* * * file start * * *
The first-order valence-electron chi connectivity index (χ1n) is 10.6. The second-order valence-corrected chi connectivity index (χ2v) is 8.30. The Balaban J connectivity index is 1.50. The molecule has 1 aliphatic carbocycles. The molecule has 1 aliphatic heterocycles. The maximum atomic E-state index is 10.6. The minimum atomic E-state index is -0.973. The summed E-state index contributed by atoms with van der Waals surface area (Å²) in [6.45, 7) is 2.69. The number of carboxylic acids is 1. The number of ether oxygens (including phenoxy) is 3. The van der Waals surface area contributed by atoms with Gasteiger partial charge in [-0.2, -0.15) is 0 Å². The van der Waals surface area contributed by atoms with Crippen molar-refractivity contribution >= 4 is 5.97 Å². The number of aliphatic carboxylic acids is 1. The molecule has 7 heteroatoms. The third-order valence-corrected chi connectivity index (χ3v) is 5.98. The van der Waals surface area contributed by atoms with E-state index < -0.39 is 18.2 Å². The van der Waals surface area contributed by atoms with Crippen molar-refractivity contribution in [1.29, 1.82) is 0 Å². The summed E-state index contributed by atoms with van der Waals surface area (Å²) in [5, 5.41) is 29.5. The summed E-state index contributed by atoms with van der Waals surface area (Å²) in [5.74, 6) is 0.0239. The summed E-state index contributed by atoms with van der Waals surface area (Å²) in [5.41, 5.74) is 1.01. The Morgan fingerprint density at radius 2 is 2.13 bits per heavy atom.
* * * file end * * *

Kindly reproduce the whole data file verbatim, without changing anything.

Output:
The first-order valence-electron chi connectivity index (χ1n) is 10.6. The second-order valence-corrected chi connectivity index (χ2v) is 8.30. The Balaban J connectivity index is 1.50. The molecule has 1 aliphatic carbocycles. The molecule has 1 aliphatic heterocycles. The maximum atomic E-state index is 10.6. The minimum atomic E-state index is -0.973. The summed E-state index contributed by atoms with van der Waals surface area (Å²) in [6.45, 7) is 2.69. The number of carboxylic acids is 1. The number of ether oxygens (including phenoxy) is 3. The van der Waals surface area contributed by atoms with Gasteiger partial charge in [-0.2, -0.15) is 0 Å². The van der Waals surface area contributed by atoms with Crippen molar-refractivity contribution >= 4 is 5.97 Å². The number of aliphatic carboxylic acids is 1. The molecule has 7 heteroatoms. The third-order valence-corrected chi connectivity index (χ3v) is 5.98. The van der Waals surface area contributed by atoms with E-state index < -0.39 is 18.2 Å². The van der Waals surface area contributed by atoms with Crippen molar-refractivity contribution in [1.29, 1.82) is 0 Å². The summed E-state index contributed by atoms with van der Waals surface area (Å²) in [5, 5.41) is 29.5. The summed E-state index contributed by atoms with van der Waals surface area (Å²) in [5.74, 6) is 0.0239. The summed E-state index contributed by atoms with van der Waals surface area (Å²) in [5.41, 5.74) is 1.01. The Morgan fingerprint density at radius 2 is 2.13 bits per heavy atom.